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    Donald Trump signs an executive order imposing new sanctions on Iran (Getty)

    What will happen to the markets in 2020?

    8 January 2020

    It’s an ill wind, as they say.  While stock markets fell on Monday in reaction to the killing of Qasem Soleimani in a targeted US strike in Baghdad, three types of shares did conspicuously well: oil businesses, defence companies and gold miners.   It hardly needs spelling out why.   After a strong 2019 for stock markets pretty well across the board, investors suddenly smelled war in the Middle East.

    So is that theme for 2020?  I wouldn’t count on it.  First the geopolitics.  From what we know of Donald Trump – and contrary to his image on the left – he is no great warmonger.   He has tended to talk tough, but not to follow it up with a great deal of action. Look what he did with Kim Jong-Un: after threatening him by boasting of the size of his nuclear button, he de-escalated the situation and ended up meeting Kim and even flattering him by praising him as a leader. In Syria, Trump reacted to Assad’s chemical weapons attacks on his own people by launching 59 Tomahawk missiles at Assad’s military bases, but he never took it on from there.   On the contrary, Trump has reduced US military presence in Syria. This time around is unlikely to be any different; the killing of Soleimani was a direct response to attacks on the US embassy in Baghdad.  In spite of the Iranian counter-attack on Tuesday, Trump is unlikely to have any appetite – or strategy – for war in the way that George W Bush did.

    Moreover, even if we did end up with all-out war in the Middle East the effect on global oil prices is unlikely to be as great as it was in the past – as the shale has made the US largely self-sufficient in oil and gas. So if not war stocks, what will be the winners in 2020?    UK shares have been widely predicted to do well, having under-performed other markets over the past couple of years – the FTSE 100 was up 13 percent in 2019, around half that of US markets.

    The obvious candidates to do well, given the Prime Minister’s reaction to his election win, are related to infrastructure, especially in the Midlands and North.   Is there any share better designed to benefit from a Johnson government than Harworth Resources, a company which specialises in the regeneration of old coalfields and which leapt by 20 percent on the Conservative election victory?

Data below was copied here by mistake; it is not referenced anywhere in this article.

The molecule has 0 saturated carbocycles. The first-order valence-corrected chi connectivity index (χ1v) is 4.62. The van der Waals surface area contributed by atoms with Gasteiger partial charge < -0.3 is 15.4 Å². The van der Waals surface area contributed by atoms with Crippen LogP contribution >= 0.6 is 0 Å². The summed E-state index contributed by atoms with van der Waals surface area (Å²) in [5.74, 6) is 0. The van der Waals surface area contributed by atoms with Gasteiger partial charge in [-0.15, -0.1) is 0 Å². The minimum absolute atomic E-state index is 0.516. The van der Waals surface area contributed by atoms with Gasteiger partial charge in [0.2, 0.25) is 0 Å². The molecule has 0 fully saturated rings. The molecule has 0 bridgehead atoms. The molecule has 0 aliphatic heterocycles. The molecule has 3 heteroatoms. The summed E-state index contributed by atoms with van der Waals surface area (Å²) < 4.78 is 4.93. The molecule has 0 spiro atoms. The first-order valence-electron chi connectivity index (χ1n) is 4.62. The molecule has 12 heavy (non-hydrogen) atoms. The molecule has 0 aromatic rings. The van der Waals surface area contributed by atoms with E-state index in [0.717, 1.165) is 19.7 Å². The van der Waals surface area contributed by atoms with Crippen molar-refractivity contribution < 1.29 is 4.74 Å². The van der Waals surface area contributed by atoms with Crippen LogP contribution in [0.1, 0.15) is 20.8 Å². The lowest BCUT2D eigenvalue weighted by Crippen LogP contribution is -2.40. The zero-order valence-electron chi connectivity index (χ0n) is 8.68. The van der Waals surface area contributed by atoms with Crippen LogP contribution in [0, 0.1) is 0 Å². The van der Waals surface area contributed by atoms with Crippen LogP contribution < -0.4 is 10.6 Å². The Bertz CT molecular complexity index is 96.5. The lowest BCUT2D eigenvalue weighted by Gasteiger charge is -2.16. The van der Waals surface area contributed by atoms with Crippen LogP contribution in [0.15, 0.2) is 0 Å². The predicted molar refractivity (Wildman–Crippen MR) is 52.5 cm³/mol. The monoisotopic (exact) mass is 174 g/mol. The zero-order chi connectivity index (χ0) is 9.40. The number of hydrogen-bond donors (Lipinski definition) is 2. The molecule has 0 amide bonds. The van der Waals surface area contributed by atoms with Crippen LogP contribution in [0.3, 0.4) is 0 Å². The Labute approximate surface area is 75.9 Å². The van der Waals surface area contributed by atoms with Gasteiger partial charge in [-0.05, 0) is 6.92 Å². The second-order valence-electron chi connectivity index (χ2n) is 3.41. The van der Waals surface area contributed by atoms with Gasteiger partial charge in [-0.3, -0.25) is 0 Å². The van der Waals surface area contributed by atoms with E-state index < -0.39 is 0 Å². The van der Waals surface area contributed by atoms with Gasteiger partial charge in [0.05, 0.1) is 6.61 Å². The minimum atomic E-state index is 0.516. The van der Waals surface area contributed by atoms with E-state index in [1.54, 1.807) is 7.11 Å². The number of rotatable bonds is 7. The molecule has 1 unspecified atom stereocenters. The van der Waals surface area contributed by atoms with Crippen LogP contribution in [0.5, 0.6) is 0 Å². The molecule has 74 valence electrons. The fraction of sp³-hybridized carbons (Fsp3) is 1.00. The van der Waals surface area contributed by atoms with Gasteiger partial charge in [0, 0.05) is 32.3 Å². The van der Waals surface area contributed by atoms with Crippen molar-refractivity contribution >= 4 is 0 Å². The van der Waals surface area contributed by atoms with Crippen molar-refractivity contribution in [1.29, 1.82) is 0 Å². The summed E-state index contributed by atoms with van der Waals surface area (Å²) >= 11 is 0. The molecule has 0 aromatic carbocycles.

There is also an interesting opportunity afforded by companies which have significant exports to the US, and which could benefit from a trade deal. Candidates to do less well – considering the sharp rise in the National Minimum Wage – are any businesses which employ large numbers of low-paid employees and will therefore suffer a rise in costs: supermarkets, restaurant chains and the like. On the other hand, rising incomes will also benefit some businesses – it might tip the balance and persuade more people to take a holiday. Of course, if the government fails to do a trade deal with the EU by its self-imposed deadline of the end of the year, we could end up back with the prospect of no deal, with the knock-on effect for businesses that trade heavily with Europe.

    But then could it turn out to be an unexpectedly bad year for stock markets generally? The past few years have shown a tendency for markets to switch moods with the new year.    Having enjoyed a strong period of growth between July 2016 and the end of 2017, markets wobbled at the beginning of 2018 and went on to suffer a poor year.    They bottomed out on New Year’s Even of that year and last year proved unexpectedly strong.    By that token the small wobble in the first few days of 2020 might not be so much a reaction to the air strike in Baghdad as a return of pessimism more generally.   If it is any guide, 23 of the past 34 years have seen rises in the FTSE 100 and  11 have seen falls.    In two cases – in 1995-99 and 2003-07 — we had runs of five years in which markets increased.   We have also had runs of four and three years in which markets rose year on year.    Negative years, on the other hand, have all come in ones and twos.

    If you are looking for cause for cheer, on no occasion in the past 34 years has the FTSE100 recovered from a year of negative growth – as it did in 2019 – and not gone on to notch up at least one more year of growth.   So there is at least some reason to hope that market momentum might make investors a profit in 2020.